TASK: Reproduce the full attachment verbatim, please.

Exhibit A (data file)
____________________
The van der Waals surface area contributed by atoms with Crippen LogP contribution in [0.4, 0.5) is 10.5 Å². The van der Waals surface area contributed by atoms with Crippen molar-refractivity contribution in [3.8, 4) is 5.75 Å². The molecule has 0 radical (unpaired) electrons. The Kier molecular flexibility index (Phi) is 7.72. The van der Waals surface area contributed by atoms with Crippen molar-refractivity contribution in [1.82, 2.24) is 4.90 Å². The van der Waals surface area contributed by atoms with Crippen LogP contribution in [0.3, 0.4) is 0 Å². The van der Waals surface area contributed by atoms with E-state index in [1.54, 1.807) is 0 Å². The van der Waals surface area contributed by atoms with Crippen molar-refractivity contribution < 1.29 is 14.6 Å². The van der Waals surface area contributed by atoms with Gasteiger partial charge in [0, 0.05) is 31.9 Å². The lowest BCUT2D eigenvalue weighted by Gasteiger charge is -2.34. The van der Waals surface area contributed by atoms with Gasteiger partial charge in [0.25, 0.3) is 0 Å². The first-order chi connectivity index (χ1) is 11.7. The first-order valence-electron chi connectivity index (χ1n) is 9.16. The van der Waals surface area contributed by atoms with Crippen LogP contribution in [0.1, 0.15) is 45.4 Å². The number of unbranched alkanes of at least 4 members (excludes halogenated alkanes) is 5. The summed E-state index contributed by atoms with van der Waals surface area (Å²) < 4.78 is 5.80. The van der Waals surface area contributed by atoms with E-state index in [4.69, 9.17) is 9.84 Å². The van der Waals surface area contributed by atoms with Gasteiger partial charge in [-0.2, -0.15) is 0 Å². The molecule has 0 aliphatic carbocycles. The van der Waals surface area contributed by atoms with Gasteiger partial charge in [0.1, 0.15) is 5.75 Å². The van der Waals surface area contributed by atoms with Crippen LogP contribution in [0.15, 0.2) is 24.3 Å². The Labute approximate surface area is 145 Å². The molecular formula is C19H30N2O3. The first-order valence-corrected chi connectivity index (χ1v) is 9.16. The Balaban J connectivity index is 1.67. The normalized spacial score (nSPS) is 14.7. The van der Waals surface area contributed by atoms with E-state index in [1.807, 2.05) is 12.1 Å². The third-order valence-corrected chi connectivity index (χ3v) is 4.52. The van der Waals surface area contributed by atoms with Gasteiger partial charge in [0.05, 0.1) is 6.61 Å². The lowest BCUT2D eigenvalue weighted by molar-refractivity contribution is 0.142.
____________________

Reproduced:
The van der Waals surface area contributed by atoms with Crippen LogP contribution in [0.4, 0.5) is 10.5 Å². The van der Waals surface area contributed by atoms with Crippen molar-refractivity contribution in [3.8, 4) is 5.75 Å². The molecule has 0 radical (unpaired) electrons. The Kier molecular flexibility index (Phi) is 7.72. The van der Waals surface area contributed by atoms with Crippen molar-refractivity contribution in [1.82, 2.24) is 4.90 Å². The van der Waals surface area contributed by atoms with Crippen LogP contribution in [0.3, 0.4) is 0 Å². The van der Waals surface area contributed by atoms with E-state index in [1.54, 1.807) is 0 Å². The van der Waals surface area contributed by atoms with Crippen molar-refractivity contribution < 1.29 is 14.6 Å². The van der Waals surface area contributed by atoms with Gasteiger partial charge in [0, 0.05) is 31.9 Å². The lowest BCUT2D eigenvalue weighted by Gasteiger charge is -2.34. The van der Waals surface area contributed by atoms with Gasteiger partial charge in [0.25, 0.3) is 0 Å². The first-order chi connectivity index (χ1) is 11.7. The first-order valence-electron chi connectivity index (χ1n) is 9.16. The van der Waals surface area contributed by atoms with Crippen LogP contribution in [0.1, 0.15) is 45.4 Å². The number of unbranched alkanes of at least 4 members (excludes halogenated alkanes) is 5. The summed E-state index contributed by atoms with van der Waals surface area (Å²) < 4.78 is 5.80. The van der Waals surface area contributed by atoms with E-state index in [4.69, 9.17) is 9.84 Å². The van der Waals surface area contributed by atoms with Gasteiger partial charge in [-0.2, -0.15) is 0 Å². The molecule has 0 aliphatic carbocycles. The van der Waals surface area contributed by atoms with Gasteiger partial charge in [0.1, 0.15) is 5.75 Å². The van der Waals surface area contributed by atoms with Crippen LogP contribution in [0.15, 0.2) is 24.3 Å². The Labute approximate surface area is 145 Å². The molecular formula is C19H30N2O3. The first-order valence-corrected chi connectivity index (χ1v) is 9.16. The Balaban J connectivity index is 1.67. The normalized spacial score (nSPS) is 14.7. The van der Waals surface area contributed by atoms with E-state index in [1.807, 2.05) is 12.1 Å². The third-order valence-corrected chi connectivity index (χ3v) is 4.52. The van der Waals surface area contributed by atoms with Gasteiger partial charge in [0.05, 0.1) is 6.61 Å². The lowest BCUT2D eigenvalue weighted by molar-refractivity contribution is 0.142.